TISL adds to students' college experience
TISL adds to students’ college experience
Dec. 8, 2017
For the second time in three years, a Maryville College delegation participated in the Tennessee Intercollegiate State Legislature (TISL) and brought home honors.
Senior Molly Ridgeway ’18 was recognized as the best lobbying CEO, and junior Jacob Williams ’19 was appointed a justice of the Tennessee Intercollegiate Supreme Court for 2018.
“It was a real joy watching the Maryville College delegation prepare bills and moot court cases, and debate public policies and procedures with other students from across the state,” said Dr. Aaron Astor, associate professor of history and advisor to MC’s TISL delegation. “TISL is a great leadership opportunity for students, especially those considering a future career in law, politics and journalism. The delegates, from MC and elsewhere, are the future leaders of Tennessee.”
First convened in 1966, TISL is a forum for student leaders “to exchange ideas, express their opinions and learn how government works,” according to the organization’s website. Its four programs are patterned after the essential elements of public service: legislative, AMC3 (the Appellate Moot Court Collegiate Challenge), lobbying and media.
More than 500 students from numerous colleges and universities across the state gathered in Nashville Nov. 16-29 for the 48th General Assembly. They created and passed bills, lobbied for important causes, argued cases in front of the Tennessee Intercollegiate Supreme Court and reported on all of it, just as the media would.
Maryville’s AMC3 team included Williams, Ciara Humphrey ’20, Beau Branton ’19 and Carson Clark ’20. Legislative participants included Tristan Leslie ’19, who participated as a senator, and Josh Anderson ’18, who served as chief clerk of the Senate and helped with parliamentary procedures. (Anderson was also one of the College’s head delegates.) Nichole Kitts ’21 was involved in media activities, and Ridgeway was the lobbying CEO for the Disability and Diversity firm. Sarah Gregory ’18 and Brook Stallsmith ’18, both American Sign Language-English Interpreting majors, attended as interpreters for Ridgeway, who is non-verbal and uses American Sign Language to communicate.
TISL makes real impact
Ridgeway, a child development and learning with teacher licensure major, said TISL has allowed her to use her passion for helping people with disabilities.
“College students can make a huge impact in society with TISL,” the MC senior said, and she should know. Earlier this year, Ridgeway and Anderson saw one of their bills from the 2016 TISL assembly become law.
Senate Bill 524 and House Bill 462, which advocated for the Tennessee State Board of Education to implement American Sign Language (ASL) textbooks and curriculum and allow this course to satisfy foreign language requirements in Tennessee schools, passed the Tennessee General Assembly unanimously on April 24, 2017, and was signed by Gov. Bill Haslam on May 4. Ridgeway and Anderson actively worked for its passage throughout the spring semester, recruiting bill sponsors, speaking to legislative committees and granting media interviews.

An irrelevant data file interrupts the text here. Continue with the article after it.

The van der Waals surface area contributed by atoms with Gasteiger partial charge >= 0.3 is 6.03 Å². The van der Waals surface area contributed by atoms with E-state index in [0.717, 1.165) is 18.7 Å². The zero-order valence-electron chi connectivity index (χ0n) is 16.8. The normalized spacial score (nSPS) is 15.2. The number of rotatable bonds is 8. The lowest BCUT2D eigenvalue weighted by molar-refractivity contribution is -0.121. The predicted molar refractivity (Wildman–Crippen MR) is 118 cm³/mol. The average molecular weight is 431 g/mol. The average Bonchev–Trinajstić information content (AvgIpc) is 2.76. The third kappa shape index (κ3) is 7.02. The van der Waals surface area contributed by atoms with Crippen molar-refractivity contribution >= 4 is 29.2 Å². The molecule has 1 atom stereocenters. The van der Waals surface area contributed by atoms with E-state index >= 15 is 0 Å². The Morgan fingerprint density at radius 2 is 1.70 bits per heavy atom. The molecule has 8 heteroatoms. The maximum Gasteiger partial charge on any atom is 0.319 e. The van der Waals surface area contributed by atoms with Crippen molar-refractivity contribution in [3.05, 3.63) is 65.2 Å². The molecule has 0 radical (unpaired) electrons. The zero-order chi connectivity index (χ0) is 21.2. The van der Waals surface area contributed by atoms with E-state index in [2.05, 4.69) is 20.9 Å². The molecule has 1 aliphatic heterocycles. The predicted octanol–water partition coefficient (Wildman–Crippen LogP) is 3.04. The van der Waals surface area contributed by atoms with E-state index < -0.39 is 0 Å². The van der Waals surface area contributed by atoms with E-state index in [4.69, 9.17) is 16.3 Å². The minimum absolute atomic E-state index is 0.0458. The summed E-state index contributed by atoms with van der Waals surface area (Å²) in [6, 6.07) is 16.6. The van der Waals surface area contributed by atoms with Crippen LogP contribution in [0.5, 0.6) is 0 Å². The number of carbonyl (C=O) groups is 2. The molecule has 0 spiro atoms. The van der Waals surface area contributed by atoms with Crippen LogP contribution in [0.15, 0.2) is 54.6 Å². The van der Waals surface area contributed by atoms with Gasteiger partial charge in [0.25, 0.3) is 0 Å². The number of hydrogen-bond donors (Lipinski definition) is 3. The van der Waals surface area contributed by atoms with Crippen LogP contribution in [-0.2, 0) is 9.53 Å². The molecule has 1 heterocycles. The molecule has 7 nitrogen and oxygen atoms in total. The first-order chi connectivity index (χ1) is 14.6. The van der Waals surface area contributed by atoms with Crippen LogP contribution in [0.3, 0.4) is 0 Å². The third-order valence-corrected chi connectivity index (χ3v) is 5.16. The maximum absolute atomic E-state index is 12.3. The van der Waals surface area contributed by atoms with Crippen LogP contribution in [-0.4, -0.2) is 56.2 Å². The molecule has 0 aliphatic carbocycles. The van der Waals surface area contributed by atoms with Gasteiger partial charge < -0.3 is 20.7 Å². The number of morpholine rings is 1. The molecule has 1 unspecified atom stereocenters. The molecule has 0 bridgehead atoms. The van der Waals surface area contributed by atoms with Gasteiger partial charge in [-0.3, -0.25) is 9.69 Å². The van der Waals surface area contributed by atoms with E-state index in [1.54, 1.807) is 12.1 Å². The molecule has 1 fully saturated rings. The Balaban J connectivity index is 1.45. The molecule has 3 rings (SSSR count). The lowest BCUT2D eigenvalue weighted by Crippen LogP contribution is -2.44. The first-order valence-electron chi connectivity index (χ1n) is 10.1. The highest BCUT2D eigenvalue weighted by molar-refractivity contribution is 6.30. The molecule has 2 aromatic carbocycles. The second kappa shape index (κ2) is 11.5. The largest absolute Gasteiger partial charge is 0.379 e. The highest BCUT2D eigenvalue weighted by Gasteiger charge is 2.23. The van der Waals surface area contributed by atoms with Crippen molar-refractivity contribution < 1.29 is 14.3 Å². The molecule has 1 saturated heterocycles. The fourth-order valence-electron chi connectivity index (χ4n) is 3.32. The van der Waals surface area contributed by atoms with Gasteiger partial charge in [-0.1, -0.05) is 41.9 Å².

“TISL has solidified my interests in pursuing a career in law and hopefully serving as an elected official in Tennessee state government,” said Anderson who is majoring in political science. “TISL has made these dreams into a reality and made me realize that even as a citizen, I can make a difference.”
Prep is rigorous
Preparations for TISL begin early in the fall semester. Students who register to participate in the legislative and lobbying programs are encouraged to write bills addressing issues that they are passionate about.
Students participating in AMC3 work in teams of two to five and prepare to argue each side of a hypothetical case before the Tennessee Intercollegiate Supreme Court. They are required to submit a brief two weeks prior to the competition. (The hypothetical case for 2017 dealt with whether an individual who reports securities violations internally, but not to the SEC, is entitled to the anti-retaliation whistleblower protections provided by the Dodd-Frank Act.)
Humphreys, a sophomore sociology major, said the TISL experience is great career preparation.
“Law is something that’s always been interesting to me as a potential career choice, so I decided it’d be worth it to see if it was still something I was interested in after doing a ‘trial run,’” Humphrey said.
“My experience at MC would not be as rewarding as it is without TISL,” he said.
In addition to legislative sessions, committee meetings and moot court rounds, TISL participants heard from gubernatorial candidates and other elected officials, attended socials and elected next year’s leadership.
The networking opportunities are valuable, Humphrey said, adding that she met and became acquainted with Maryville College alumnus and Tennessee Court of Appeals Judge Neal McBrayer ’86.
“TISL’s foundation is bedded in meeting different college students and some elected officials,” Ridgeway said. “One day, it is likely some of us Maryville College students will be working with other college students that we met at TISL.”
MC senior and TISL participant Molly Ridgeway’18 contributed to this story.
Maryville College is ideally situated in Maryville, Tenn., between the Great Smoky Mountains National Park and Knoxville, the state's third largest city. Founded in 1819, it is the 12th oldest institution of higher learning in the South and maintains an affiliation with the Presbyterian Church (USA). Known for offering its students a rigorous and highly personal experience that includes an undergraduate research requirement, Maryville College is a nationally ranked institution of higher learning that successfully joins the liberal arts and professional preparation. Total enrollment for the Fall 2017 semester is 1,181.